As discussions around health care reform continue to expand, it’s crucial that everyone be informed on what a single payer system entails. A single payer system refers to universal health care in which one entity – generally government – collects all fees for services rendered and pays providers accordingly. Proponents of single payer claim it will eliminate private insurance and lower overall health care costs.

While a handful of countries possess true single-payer health care systems, most universal health care systems worldwide do not. Instead, the most typical model of universal coverage combines three components: centralized decision making and financing; some degree of devolution to regional or local governments; and private insurers operating alongside public coverage. Under such systems, most financial and policy decisions are made at national levels while some functions may be delegated down; these types of systems exist in 12 high-income nations like Australia, Denmark, England and Norway.

The second type of universal health care system maintains centralized decision making while still permitting regional/local governments some flexibility when choosing funding sources and implementing policies within broad national guidelines, similar to what Canada, Germany, and Switzerland use. A third model distributes decision making and funding authority among federal, regional/provincial, and local governments – this model is popular throughout most European nations and currently being proposed here in the U.S. as bills.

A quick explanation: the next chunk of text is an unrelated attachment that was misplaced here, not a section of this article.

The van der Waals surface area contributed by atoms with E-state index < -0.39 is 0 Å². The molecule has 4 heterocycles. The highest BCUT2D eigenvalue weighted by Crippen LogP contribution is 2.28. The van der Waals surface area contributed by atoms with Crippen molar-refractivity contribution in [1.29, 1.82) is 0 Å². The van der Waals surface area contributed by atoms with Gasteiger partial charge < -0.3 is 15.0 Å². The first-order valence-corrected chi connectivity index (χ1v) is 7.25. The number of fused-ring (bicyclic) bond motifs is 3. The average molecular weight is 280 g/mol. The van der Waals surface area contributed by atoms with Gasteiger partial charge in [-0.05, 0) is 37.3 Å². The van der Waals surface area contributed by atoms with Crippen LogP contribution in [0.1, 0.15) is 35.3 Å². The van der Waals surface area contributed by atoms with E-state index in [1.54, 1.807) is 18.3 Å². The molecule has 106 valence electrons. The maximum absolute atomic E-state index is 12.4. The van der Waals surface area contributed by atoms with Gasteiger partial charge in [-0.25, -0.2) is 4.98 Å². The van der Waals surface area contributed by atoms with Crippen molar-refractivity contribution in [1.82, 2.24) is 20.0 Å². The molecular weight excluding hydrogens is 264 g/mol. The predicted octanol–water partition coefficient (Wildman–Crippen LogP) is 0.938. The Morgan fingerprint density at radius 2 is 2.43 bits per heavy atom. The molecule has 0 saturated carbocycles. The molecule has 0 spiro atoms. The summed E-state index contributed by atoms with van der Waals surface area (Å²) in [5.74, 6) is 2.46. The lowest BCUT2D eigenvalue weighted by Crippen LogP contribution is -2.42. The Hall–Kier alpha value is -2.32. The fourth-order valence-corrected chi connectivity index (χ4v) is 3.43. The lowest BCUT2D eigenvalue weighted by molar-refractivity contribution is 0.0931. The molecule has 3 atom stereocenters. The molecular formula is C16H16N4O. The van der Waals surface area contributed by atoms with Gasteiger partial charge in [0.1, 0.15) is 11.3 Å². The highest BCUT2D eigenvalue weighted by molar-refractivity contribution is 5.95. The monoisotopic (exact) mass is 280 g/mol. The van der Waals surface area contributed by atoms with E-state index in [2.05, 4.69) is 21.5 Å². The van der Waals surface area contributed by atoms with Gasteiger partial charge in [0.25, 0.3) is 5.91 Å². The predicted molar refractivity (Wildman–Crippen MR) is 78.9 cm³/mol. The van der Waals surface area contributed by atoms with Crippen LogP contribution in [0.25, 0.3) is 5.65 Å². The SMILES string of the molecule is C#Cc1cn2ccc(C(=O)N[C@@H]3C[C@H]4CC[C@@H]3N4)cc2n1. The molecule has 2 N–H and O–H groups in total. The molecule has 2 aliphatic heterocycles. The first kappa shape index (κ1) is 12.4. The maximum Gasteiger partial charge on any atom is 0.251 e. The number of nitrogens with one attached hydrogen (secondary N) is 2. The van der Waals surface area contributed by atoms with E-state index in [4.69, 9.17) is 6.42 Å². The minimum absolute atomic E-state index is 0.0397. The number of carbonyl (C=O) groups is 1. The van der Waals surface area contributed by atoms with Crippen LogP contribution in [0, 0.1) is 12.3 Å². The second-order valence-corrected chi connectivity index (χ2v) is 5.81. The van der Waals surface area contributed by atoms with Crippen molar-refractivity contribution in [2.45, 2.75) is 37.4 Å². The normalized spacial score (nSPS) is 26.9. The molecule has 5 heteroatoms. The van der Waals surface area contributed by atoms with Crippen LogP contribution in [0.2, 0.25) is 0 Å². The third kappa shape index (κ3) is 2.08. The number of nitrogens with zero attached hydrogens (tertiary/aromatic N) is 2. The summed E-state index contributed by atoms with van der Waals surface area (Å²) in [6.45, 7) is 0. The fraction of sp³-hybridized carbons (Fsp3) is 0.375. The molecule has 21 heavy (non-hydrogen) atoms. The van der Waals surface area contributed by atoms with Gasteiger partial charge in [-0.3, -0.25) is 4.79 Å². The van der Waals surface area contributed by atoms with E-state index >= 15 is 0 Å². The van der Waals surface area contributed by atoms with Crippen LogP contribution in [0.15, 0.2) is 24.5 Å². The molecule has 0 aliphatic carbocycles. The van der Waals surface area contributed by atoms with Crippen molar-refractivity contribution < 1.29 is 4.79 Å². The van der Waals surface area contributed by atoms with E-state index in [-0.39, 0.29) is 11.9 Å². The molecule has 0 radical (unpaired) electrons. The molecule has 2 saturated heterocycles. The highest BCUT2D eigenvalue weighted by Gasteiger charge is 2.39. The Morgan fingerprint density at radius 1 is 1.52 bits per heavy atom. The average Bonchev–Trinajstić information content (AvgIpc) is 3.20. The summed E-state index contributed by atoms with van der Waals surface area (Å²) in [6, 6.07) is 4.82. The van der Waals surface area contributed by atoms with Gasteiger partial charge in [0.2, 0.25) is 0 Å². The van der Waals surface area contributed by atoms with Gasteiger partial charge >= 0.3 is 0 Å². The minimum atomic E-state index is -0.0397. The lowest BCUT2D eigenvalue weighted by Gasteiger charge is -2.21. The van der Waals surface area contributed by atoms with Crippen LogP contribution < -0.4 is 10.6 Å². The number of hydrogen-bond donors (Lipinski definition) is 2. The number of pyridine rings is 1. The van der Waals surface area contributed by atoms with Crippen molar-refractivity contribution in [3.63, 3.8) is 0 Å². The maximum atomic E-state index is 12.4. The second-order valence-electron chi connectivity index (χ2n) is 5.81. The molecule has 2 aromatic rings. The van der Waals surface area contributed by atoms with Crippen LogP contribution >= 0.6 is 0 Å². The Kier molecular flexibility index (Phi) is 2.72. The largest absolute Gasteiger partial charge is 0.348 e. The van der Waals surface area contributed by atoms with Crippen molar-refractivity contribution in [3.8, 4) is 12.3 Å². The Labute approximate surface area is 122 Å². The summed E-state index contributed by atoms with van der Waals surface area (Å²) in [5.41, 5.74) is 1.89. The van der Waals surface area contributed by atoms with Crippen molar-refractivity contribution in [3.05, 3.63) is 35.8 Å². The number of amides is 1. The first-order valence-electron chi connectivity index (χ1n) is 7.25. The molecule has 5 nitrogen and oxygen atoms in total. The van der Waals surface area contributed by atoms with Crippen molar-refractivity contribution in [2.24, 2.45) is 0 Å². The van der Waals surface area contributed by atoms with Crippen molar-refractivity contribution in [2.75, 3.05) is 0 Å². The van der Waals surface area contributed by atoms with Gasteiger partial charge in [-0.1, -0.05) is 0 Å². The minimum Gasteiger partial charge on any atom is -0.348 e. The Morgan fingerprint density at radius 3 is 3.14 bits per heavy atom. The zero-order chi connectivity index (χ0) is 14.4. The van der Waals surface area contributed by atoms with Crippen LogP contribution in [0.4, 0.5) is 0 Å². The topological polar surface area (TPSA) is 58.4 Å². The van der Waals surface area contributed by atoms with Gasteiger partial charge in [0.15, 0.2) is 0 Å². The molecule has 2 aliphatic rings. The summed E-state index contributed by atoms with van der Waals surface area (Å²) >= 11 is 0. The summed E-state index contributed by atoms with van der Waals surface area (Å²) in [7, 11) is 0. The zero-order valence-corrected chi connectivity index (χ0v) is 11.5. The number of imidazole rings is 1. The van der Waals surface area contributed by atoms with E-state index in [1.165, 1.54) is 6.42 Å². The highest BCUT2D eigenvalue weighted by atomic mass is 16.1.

No matter which form of universal health care system is implemented, its goal should be to provide comprehensive and equitable health care to all its citizens. This is done by offering benefits, service standards and limitations, financing mechanisms, and modification over time; features that differ depending on country. Typically single payer proposals call for wide-ranging reform with numerous provisions intended to improve access, quality and cost containment.

Advocates of single-payer systems frequently reference Medicare as the model they seek to emulate. However, it should be remembered that Medicare does not function as a true single-payer system because beneficiaries pay premiums and co-pays.

According to estimates by the Congressional Budget Office, transitioning to Medicare-style health care spending would require quadrupling current government health spending; as a result, significant tradeoffs would arise regarding quality, access, and wait times.

An effective universal health care system should do more than reduce per-capita costs; it must also empower patients and ensure equal access to medical procedures. To this end, physician payments should be determined based on value rather than volume; while hospitals should be allowed the freedom to invest in cutting-edge technologies and treatments without being limited by rigid reimbursement structures that prevent them from providing patients with access to premium quality care.